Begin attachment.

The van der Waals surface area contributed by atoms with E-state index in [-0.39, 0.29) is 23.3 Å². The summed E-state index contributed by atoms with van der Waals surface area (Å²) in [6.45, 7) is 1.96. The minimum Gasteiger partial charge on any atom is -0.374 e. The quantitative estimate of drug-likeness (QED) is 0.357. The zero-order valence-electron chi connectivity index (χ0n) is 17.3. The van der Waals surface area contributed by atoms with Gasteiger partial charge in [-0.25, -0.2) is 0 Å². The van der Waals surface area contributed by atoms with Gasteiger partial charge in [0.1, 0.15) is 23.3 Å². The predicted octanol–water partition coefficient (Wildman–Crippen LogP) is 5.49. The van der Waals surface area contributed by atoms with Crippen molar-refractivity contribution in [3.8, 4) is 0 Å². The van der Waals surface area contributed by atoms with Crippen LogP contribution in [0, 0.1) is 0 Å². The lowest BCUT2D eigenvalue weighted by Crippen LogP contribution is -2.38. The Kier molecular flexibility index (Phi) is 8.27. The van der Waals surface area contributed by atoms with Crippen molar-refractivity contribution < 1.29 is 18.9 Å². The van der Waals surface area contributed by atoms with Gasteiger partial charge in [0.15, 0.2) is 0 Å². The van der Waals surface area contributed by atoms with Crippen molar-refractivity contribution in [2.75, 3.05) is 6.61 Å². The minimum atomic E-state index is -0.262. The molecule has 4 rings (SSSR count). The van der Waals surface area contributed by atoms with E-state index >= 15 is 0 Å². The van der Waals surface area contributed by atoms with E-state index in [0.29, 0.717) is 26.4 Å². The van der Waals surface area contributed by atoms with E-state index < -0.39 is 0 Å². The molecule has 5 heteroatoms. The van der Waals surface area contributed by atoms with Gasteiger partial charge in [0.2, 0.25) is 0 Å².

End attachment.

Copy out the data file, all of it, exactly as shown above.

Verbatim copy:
The van der Waals surface area contributed by atoms with E-state index in [-0.39, 0.29) is 23.3 Å². The summed E-state index contributed by atoms with van der Waals surface area (Å²) in [6.45, 7) is 1.96. The minimum Gasteiger partial charge on any atom is -0.374 e. The quantitative estimate of drug-likeness (QED) is 0.357. The zero-order valence-electron chi connectivity index (χ0n) is 17.3. The van der Waals surface area contributed by atoms with Gasteiger partial charge in [-0.25, -0.2) is 0 Å². The van der Waals surface area contributed by atoms with Gasteiger partial charge in [0.1, 0.15) is 23.3 Å². The predicted octanol–water partition coefficient (Wildman–Crippen LogP) is 5.49. The van der Waals surface area contributed by atoms with Crippen molar-refractivity contribution in [3.8, 4) is 0 Å². The van der Waals surface area contributed by atoms with Crippen LogP contribution in [0, 0.1) is 0 Å². The lowest BCUT2D eigenvalue weighted by Crippen LogP contribution is -2.38. The Kier molecular flexibility index (Phi) is 8.27. The van der Waals surface area contributed by atoms with Crippen molar-refractivity contribution < 1.29 is 18.9 Å². The van der Waals surface area contributed by atoms with Gasteiger partial charge in [0.15, 0.2) is 0 Å². The van der Waals surface area contributed by atoms with Crippen molar-refractivity contribution in [2.75, 3.05) is 6.61 Å². The minimum atomic E-state index is -0.262. The molecule has 4 rings (SSSR count). The van der Waals surface area contributed by atoms with E-state index >= 15 is 0 Å². The van der Waals surface area contributed by atoms with E-state index in [0.29, 0.717) is 26.4 Å². The van der Waals surface area contributed by atoms with E-state index < -0.39 is 0 Å². The molecule has 5 heteroatoms. The van der Waals surface area contributed by atoms with Gasteiger partial charge in [0.2, 0.25) is 0 Å².